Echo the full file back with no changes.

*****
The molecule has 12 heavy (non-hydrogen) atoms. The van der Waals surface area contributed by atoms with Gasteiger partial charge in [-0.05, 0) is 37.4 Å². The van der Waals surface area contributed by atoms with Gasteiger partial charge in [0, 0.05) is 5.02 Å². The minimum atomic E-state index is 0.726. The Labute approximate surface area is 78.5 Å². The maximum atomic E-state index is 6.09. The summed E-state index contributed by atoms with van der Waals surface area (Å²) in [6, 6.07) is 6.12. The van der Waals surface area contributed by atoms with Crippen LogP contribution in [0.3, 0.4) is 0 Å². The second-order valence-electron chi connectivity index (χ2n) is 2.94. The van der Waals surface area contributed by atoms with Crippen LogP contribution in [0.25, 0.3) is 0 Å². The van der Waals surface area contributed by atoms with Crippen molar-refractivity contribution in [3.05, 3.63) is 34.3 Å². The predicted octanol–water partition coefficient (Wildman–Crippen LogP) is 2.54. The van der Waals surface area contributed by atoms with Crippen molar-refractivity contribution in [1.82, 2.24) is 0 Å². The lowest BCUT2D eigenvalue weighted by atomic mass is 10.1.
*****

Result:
The molecule has 12 heavy (non-hydrogen) atoms. The van der Waals surface area contributed by atoms with Gasteiger partial charge in [-0.05, 0) is 37.4 Å². The van der Waals surface area contributed by atoms with Gasteiger partial charge in [0, 0.05) is 5.02 Å². The minimum atomic E-state index is 0.726. The Labute approximate surface area is 78.5 Å². The maximum atomic E-state index is 6.09. The summed E-state index contributed by atoms with van der Waals surface area (Å²) in [6, 6.07) is 6.12. The van der Waals surface area contributed by atoms with Crippen LogP contribution in [0.3, 0.4) is 0 Å². The second-order valence-electron chi connectivity index (χ2n) is 2.94. The van der Waals surface area contributed by atoms with Crippen LogP contribution in [0.25, 0.3) is 0 Å². The van der Waals surface area contributed by atoms with Crippen molar-refractivity contribution in [3.05, 3.63) is 34.3 Å². The predicted octanol–water partition coefficient (Wildman–Crippen LogP) is 2.54. The van der Waals surface area contributed by atoms with Crippen molar-refractivity contribution in [1.82, 2.24) is 0 Å². The lowest BCUT2D eigenvalue weighted by atomic mass is 10.1.